An example of Booker T. Washington working in this way is when he states “”‘I wanted very much to go somewhere where I might secure work that would at least pay me enough to purchase some much-needed clothing and other necessities… I finally secured work in a restaurant’”” (p45). In this quote, readers can see Washington worked hard wherever he could to pay for clothing and other essential items like hygiene supplies. It took Booker T. Washington being put into slavery for him to learn to work with his hands. Without this situation, he would not have been able to secure a job to get through schooling. This is one very good reason why manual labor should be taught along with basic academics so that men and women can support themselves and their families when academically based jobs are scarce. It can also supply jobs for those who are less academically gifted, yet are willing to work with their hands Welch 3 for money. Many people are gifted in areas that fall into the area of manual labor. Such gifts may be sewing, building homes, and businesses, or even gardening. There are countless areas of employment that are important parts of civilization. These jobs must be filled and are just as important as any academically based career. These three points, that manual labor can bring confidence, and prepare people for the world, and it can be a good source of income for many people, prove the fact that manual labor should be viewed and taught equally with academics.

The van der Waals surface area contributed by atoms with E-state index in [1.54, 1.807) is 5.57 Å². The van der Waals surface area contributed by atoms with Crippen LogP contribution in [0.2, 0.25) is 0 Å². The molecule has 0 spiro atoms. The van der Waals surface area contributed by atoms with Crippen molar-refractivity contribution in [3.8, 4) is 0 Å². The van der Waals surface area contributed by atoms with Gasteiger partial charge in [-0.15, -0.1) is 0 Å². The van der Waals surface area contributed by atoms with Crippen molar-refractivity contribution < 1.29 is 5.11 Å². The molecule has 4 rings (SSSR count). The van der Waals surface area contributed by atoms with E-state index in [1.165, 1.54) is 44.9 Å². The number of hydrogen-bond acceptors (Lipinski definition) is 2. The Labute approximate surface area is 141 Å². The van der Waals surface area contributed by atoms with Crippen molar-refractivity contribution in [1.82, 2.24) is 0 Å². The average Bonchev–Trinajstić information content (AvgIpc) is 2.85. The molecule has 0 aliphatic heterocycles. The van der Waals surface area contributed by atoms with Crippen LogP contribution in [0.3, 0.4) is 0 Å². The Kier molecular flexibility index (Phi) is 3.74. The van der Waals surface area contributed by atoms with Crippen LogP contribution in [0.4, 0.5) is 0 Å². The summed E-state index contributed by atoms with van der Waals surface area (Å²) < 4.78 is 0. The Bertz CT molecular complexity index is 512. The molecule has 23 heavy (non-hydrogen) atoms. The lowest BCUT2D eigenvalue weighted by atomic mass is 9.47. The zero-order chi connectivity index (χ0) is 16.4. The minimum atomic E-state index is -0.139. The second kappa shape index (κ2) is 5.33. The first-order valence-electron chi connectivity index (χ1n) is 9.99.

Manual labor affects all areas of life like raising children or supporting civilization. Manual labor will take part in each and every person’s life at one point or another. Booker T. Washington spent a large portion of his life striving to help others achieve greatness through willingness and comprehension of manual labor. The world can honor his efforts, and improve significantly by teaching and learning manual labor as part of America’s everyday educational system.”